Are e-Readers Really Green?

By Leah Kaminsky

On the surface, it would seem that using an e-reader would be a sure-fire way to up your green factor. After all, they’re pretty much the Superman of the tree world, saving innocent victims from the paper mill. But as an electronic device, e-readers aren’t without their footprint. There are the carbon emissions that result from powering the device, and the consumer electronics industry is infamous for using toxic materials.

So given these considerations, are e-readers actually greener than paper books?

The answer is a resounding yes. Between the paper consumption and the carbon emissions associated with production, printing, shipping and disposal of paper books, there is no doubting the environmental impact of traditional publishing. Don’t believe me? Just take a look at this powerful infographic, which explores the full impact of the two billion printed books produced every year. A few key facts:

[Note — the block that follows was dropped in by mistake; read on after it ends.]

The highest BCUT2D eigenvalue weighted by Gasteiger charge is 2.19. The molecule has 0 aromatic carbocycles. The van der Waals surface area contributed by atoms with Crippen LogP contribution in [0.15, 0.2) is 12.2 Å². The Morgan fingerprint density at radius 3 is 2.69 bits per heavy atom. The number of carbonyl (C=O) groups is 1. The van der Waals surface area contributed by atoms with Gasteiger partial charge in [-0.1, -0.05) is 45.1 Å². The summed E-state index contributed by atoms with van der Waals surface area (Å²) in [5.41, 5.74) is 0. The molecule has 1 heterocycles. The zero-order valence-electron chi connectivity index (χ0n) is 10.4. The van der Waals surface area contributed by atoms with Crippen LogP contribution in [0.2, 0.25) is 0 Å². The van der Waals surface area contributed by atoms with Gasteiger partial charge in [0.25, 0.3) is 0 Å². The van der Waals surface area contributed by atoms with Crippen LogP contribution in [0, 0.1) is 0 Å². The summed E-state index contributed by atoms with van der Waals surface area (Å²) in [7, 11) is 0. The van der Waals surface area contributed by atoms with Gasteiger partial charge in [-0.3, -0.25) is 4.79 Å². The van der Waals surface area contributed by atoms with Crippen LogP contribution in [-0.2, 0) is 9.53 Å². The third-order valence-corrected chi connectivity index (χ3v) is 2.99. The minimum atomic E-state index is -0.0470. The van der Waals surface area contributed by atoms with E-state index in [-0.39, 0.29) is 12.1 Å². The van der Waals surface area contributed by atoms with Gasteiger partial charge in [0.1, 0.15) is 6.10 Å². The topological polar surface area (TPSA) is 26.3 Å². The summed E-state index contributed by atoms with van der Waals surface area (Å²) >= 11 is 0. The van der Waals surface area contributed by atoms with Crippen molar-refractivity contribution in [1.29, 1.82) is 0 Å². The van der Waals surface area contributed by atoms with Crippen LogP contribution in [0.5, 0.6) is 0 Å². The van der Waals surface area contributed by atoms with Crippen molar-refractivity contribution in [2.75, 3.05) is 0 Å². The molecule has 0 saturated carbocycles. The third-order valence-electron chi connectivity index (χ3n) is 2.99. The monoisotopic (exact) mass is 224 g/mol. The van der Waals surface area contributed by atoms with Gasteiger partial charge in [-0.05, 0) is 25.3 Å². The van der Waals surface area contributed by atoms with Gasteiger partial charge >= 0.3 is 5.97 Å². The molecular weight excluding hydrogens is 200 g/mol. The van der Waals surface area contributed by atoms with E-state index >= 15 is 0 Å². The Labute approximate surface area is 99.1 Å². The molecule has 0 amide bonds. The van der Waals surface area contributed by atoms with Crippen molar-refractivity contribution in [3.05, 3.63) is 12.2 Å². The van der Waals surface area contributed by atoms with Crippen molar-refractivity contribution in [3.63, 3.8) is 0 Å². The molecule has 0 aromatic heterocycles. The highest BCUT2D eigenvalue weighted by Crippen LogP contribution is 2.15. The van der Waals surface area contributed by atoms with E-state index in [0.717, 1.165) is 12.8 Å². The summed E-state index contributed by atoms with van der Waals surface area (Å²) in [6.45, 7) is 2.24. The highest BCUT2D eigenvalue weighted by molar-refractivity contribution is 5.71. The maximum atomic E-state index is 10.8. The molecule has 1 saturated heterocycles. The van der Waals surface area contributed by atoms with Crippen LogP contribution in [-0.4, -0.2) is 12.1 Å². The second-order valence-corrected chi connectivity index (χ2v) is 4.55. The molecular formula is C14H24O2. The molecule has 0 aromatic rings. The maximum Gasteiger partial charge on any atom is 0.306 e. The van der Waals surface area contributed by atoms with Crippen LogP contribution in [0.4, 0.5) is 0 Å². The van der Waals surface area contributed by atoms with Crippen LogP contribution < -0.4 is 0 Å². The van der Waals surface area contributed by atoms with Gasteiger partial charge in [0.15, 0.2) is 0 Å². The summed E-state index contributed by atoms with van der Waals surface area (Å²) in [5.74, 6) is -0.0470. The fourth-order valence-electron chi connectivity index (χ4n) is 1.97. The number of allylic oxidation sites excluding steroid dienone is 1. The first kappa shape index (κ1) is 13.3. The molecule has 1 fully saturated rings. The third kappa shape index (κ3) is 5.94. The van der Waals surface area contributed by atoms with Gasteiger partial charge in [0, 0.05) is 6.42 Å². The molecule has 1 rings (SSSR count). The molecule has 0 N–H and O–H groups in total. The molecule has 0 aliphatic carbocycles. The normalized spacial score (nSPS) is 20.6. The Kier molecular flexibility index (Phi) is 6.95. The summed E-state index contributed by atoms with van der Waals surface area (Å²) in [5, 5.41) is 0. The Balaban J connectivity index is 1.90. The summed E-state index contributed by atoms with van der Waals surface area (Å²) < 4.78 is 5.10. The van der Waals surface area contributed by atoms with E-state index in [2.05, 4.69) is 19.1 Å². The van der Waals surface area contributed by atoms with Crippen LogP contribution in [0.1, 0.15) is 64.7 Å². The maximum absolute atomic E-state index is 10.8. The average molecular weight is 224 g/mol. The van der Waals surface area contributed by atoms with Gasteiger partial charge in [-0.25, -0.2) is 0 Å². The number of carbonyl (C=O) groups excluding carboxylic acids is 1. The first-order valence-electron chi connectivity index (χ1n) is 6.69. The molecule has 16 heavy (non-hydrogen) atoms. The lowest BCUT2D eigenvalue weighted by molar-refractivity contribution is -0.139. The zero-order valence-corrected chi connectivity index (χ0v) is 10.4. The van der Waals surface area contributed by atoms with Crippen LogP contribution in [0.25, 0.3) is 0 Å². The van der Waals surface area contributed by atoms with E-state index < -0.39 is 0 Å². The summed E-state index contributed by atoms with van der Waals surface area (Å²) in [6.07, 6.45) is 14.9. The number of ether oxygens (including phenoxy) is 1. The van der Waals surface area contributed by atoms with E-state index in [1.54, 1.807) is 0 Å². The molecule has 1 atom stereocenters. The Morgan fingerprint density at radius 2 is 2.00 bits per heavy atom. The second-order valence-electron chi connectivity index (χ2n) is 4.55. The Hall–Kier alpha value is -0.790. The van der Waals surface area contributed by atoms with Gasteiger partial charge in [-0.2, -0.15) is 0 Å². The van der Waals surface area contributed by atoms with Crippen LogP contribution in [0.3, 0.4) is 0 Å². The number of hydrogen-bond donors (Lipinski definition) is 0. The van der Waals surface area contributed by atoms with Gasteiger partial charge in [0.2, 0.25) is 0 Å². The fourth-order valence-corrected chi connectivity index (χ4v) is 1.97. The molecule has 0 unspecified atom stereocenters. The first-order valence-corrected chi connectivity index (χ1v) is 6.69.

1. Printed books require 3 times more raw materials to produce books than e-readers and 7 times more water
  2. The 125 million trees cut down every year for the newspaper and book industries result in the emission of 44 million tons of CO2 each year versus just 7.3 million from cars.

In fact, the research this infographic cites estimates that e-readers will prevent the emission of 10 million tons of CO2 between 2009 and the end of 2012, which is the equivalent of the yearly emissions from roughly 800,000 cars. What’s more, when we leave more trees standing to absorb more CO2, our e-reading habit can help offset emissions from other high footprint technologies.

When considering the eco-credentials of e-readers, it’s important to take a look at the full supply chain as well as the raw materials. Fortunately for us book lovers, e-readers allow us to feed our book addiction while also doing something good for the environment. Though (sorry, I have to say it!) there’s nothing quite like the weight and smell of a good old-fashioned book…

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